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Study Shows Teen Continue to Text and Drive Despite Ban
Despite a ban on teen drivers from using cellphones while behind the wheel, a new study finds that teens are texting while driving more than ever.
In North Carolina, it is against the law for drivers under the age of 18 to use a hand-held cellphone while driving, including for talking or sending and receiving text messages – with exceptions in emergency situations or to talk with parents or guardians. Teens caught violating this law will be fined $25.
Published in the periodical Accident Analysis and Prevention, the study by the Highway Safety Research Center at UNC-Chapel Hill found that between 2006 (the year before the ban) and 2008 (a year after the ban) the number of teen drivers engaged in texting behind the wheel had increased nearly 40 percent. And, Arthur Goodwin of the UNC Safety Research Center was quoted in the News Observer as estimating that the number of teens that text behind the wheel is even higher today than when the study was conducted.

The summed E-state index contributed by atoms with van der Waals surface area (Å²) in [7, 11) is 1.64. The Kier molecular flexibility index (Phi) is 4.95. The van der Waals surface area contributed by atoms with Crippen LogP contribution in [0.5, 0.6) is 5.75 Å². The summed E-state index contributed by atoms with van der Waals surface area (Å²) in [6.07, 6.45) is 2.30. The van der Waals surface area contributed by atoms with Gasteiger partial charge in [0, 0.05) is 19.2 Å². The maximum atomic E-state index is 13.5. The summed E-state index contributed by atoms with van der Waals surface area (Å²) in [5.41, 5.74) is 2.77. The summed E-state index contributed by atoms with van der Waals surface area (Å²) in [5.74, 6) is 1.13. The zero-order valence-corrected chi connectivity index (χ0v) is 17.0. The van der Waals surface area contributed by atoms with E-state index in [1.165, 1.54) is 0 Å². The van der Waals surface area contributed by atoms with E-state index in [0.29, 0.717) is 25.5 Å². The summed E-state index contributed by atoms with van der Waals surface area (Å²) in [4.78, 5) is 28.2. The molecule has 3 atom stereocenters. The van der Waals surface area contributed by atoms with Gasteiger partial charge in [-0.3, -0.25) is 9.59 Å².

Statistics published by the National Highway Traffic Safety Administration show that 11 percent of drivers under 20 years old involved in fatal car accidents were distracted at the time of the accident. The Virginia Tech Transportation Institute reports that the crash risk for drivers who are texting is 23 times that of drivers who are not distracted.
While all drivers in North Carolina are banned from texting while driving, according to Harris Poll it is younger drivers that are more likely to text behind the wheel than older drivers. Combining inexperienced drivers with a dangerous activity is a dangerous recipe.
Source: Winston-Salem Journal, “Study: Teen drivers who text are more persistent, harder to catch“, July 11, 2012